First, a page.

Open Enrollment Spreads
May 17, 1997
Some states and communities have enacted open enrollments laws which allow parents to send their children to any public school in the state. Others have sent parents to jail for crossing district boundary lines.
- More than a dozen states have open enrollment laws, with the state's share of the education dollar -- and sometimes even the local share -- accompanying students into whatever district they enter.
- But a Cleveland mother went to jail and a Queens couple were charged with criminal fraud for sending their children to superior suburban schools in neighboring school districts.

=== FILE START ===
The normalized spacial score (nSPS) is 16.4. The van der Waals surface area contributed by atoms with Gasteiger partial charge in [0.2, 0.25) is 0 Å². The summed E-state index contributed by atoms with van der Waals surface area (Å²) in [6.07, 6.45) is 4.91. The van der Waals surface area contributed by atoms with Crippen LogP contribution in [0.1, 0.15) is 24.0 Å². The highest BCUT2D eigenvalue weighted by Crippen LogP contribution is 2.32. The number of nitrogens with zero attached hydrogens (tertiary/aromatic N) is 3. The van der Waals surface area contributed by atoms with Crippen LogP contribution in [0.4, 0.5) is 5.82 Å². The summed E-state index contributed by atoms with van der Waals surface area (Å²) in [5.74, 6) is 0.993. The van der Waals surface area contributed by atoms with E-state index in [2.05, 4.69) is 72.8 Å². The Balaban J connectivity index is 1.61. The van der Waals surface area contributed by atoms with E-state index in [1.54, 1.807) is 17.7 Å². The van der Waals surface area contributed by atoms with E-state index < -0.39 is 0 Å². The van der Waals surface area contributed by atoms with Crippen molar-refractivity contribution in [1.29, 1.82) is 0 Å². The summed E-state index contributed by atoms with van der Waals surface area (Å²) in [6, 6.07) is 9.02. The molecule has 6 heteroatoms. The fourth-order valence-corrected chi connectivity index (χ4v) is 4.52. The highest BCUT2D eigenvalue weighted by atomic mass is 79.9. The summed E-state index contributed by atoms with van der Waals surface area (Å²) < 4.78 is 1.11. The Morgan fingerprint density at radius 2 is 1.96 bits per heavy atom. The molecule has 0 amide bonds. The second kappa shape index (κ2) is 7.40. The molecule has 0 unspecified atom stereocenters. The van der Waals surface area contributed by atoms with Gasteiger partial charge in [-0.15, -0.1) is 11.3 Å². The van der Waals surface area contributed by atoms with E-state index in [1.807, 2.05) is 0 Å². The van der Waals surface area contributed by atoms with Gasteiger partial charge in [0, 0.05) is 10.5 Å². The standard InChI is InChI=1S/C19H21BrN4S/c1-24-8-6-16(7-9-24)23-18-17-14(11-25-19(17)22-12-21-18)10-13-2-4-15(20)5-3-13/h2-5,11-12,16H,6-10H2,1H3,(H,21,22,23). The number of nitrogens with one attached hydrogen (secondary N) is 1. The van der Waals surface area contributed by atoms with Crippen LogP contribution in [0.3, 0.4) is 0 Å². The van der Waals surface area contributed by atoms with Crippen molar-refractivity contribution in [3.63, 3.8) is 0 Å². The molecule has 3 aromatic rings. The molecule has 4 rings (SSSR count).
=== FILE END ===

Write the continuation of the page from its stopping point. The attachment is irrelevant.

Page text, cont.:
- In Illinois, "illegal school registration" is now a misdemeanor punishable by fines, jail and reimbursement of the unpaid "tuition."
- Experts say that, on average, states pay half the cost of a public school education, and local communities pay most of the rest.
Minnesota is reported to have led the way on open enrollments, with Arkansas and Colorado among those states following -- although such policies are typically limited by how much space is available and, sometimes, court desegregation orders.
Source: Chester E. Finn Jr., "Cheating the Child to Save the 'System,'" New York Times, May 17, 1997.
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